Ten people were rescued and 12 people remain missing as Coast Guard, Navy and Good Samaritan rescue crews search the Pacific Ocean about 375 miles northwest of Guam.
An emergency beacon registered to the motor vessel Hai Tong #7 began broadcasting a distress signal at about 11 a.m. July 10. About 20 minutes later the emergency position indicating radio beacon (EPIRB) signal ceased broadcasting. The Coast Guard issued an urgent marine broadcast asking mariners in the area to assist.
The masters of the motor vessel Ikan Bilis and the Horizon Falcon diverted to the scene. The Horizon Falcon arrived on scene shortly before noon July 11. The master reported an oil slick
and debris in position last broadcast by the emergency beacon.
"The EPRIB signal saved the lives of those people rescued," said Lt. Kevin Floyd, a rescue coordinator for the Coast Guard in Honolulu. "We wouldn't have know any one was in trouble or where to send help if the EPIRB signal hadn't alerted us to the distress. A properly registered, 406 MHz EPRIB is often the Coast Guard's first signal that someone needs help."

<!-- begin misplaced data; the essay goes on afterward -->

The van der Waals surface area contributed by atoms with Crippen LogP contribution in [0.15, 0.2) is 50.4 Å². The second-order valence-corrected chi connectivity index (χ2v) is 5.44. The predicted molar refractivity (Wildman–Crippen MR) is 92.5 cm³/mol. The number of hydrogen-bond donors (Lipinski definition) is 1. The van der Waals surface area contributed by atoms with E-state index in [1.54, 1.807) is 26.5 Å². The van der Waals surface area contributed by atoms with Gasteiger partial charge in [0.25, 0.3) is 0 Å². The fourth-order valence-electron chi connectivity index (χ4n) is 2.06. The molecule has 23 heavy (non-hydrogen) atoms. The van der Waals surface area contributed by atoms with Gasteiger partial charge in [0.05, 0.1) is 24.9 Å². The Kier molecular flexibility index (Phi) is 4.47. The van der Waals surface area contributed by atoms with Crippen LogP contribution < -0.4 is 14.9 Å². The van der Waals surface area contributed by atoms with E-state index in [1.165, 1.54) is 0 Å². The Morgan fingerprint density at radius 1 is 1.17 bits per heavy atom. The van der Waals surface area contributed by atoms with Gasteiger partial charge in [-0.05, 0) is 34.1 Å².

A Navy P-3 airplane and crew from Kadina Air Force Base in Okinawa, Japan; a Navy P-3 airplane and crew from Misawa Naval Air Station in Misawa, Japan; two Coast Guard C-130 airplanes and crews from Barbers Point; and the Coast Guard Cutter Sequoia from Guam were sent to respond to the distress.
The Navy P-3 crew arrived on scene at the emergency beacon's location and began searching for survivors. The crew spotted several persons wearing orange life jackets or survival suits floating among debris in the water and directed the two Good Samaritan vessels to their position.
The Ikan Bilis recovered eight people, including two injured persons; and the Horizon Falcon rescue two persons from the water.
The Ikan Bilis and crew, along with the eight survivors, are en route Guam. The Horizon Falcon and crew, along with the two survivors, are en route China.
The Good Samaritan vessels Konmax, Clipper Lagoon
, Coral Emerald, and R.J. Pfierffer continue to search for the remaining crewmembers, along with the Navy and Coast Guard aircrews.
"The immediate response by so many mariners is impressive," said Cmdr. Frank Genco, chief of the Coast Guard's search and rescue branch in Honolulu. "Mariners truly understand the importance of helping out their fellow sailors. The Coast Guard may be farther way and mariners have to rely on each other to help out times like these."
The Hai Tong #7 is a 420-foot Chinese-flagged, bulk log-carrier, owned by Fuzhou Haijing Shipping, en route China from Papua-New Guinea. Survivors reported that the cargo began shifting as the vessel made way through 70-mph winds and 24-foot seas.
Rescue crews report seeing an oil sheen, but mainly logs and other debris in the area.